Getting Paid the Most Important Rule in Business

Published: 09/12/2011

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Money makes things happen." Malcolm S. Forbes

Every month I get e-mails from readers with cash flow problems and most stem from poor credit management. Inexperienced business owners are too trusting of customers who wish credit and too trusting that they will automatically pay without a nudge or two. And while I have written about collections many times here is another go at it.

If someone owes you money, can you ask for it? If you hate to "bother" slow paying customers, you better think again, or you may have to get out of business. Like it or not, it is up to you to protect your money. To keep your checking account on the plus side, don't be shy about demanding your money, be careful who you give credit to, and keep your paper work timely and accurate.

If your business requires you to allow customers to buy on credit, take heed and make it your policy that any new customer wishing credit furnish references. Entrepreneurs that have been around for a while will tell you to be suspicious if a new customer demands immediate credit. And be suspicious of glowing references from unknown sources as he or she may be hiding a poor credit record. A wise policy is to treat your customer requests for credit as your vendors treat you.

As soon as you make a credit sale immediately send a bill. Make it a hard and fast rule that no service ever be performed or merchandise shipped without an accompanying invoice. Here is a hint that will help your cash flow- send a duplicate bill as many customers find it helpful to receive two copies- one to keep for their records and the other to send with their payment.

Send monthly statements listing the customer's payments and all unpaid invoices. Some customers may not keep accurate records, even losing or forgetting about your invoices. Sending statements will also alert your customers that you are aware of unpaid invoices and you expect prompt payment. Otherwise, you are asking to be stiffed by less than honest souls.

There is no getting around it, to get paid you must aggressively manage your accounts receivables with consistent collection activity. Here are some tactics that work:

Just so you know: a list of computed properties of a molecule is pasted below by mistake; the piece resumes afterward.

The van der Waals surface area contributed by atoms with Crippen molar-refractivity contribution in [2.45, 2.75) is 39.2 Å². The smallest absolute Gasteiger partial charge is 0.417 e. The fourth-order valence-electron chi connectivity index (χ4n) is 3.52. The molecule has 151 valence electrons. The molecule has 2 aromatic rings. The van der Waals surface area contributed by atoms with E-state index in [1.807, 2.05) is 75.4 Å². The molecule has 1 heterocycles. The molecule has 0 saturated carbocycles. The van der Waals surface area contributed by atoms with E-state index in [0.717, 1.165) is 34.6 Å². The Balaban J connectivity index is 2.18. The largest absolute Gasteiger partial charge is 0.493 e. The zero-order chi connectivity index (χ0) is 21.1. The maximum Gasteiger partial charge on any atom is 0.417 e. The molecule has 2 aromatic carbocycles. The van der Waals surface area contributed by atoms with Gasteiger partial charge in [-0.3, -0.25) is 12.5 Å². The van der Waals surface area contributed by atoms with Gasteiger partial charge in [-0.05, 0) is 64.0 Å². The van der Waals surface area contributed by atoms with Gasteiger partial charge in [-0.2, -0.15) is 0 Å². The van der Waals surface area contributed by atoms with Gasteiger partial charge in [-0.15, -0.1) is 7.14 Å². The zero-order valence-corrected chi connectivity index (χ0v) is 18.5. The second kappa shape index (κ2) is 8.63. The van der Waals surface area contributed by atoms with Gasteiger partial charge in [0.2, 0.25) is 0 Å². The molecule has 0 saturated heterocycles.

1. As soon as payment is past due, send a copy of the invoice to the customer with a notation requesting their check.

2. When you send out the statement, circle the past due invoices .

3. You will discover that a handwritten note on a statement or invoice is more effective than computer printed messages or past due stamps and stickers.

4. Call your customer asking when you may expect payment.



If none of these suggestions work, you need to be more aggressive. In doing so, you may lose the customer, but so what, if you can't get paid. Loan officers and other credit managers, are well aware of the problem of past due debt- they know that the older the debt- the less the chance of collecting it.

For the tough ones, try these suggestions:

1. Telephone your customer, demanding a check and threaten to turn the account over to a collection agency.

2. If your customer claims to have no money- ask for a post-dated check. If the check bounces, file charges.

3. Visit the customer and demand immediate payment.

4. Have your attorney send a letter demanding payment or you will begin legal action.

5. Be a pest. Consistent and frequent follow up calls will usually get your money.

A must is keeping an accurate payment history of each customer. To do so, establish a method to monitor your accounts receivables, listing your customers with all outstanding invoices grouped by the number of days past due. Accountants refer to this process as "aging" accounts receivable. But don't try it with hand written records, get anyone of a number of small business accounting software programs that contain such aging reports. Your accountant will be able to help you get the right system in place.

Success with your small business is asking your customer to buy your wares, and asking your customer to pay you! Not easy but necessary!

Dr Paul E Adams, Professor Emeritus Business, Ramapo College of New Jersey & Retired Entrepreneur, Syndicated Columnist, Host of the access cable TV program "Tri -State Movers and Shakers," and Author of Fail-Proof Your Business, Available @ Amazon Dot Com. Comments, questions, or suggestions to: drfailproof@earthlink.net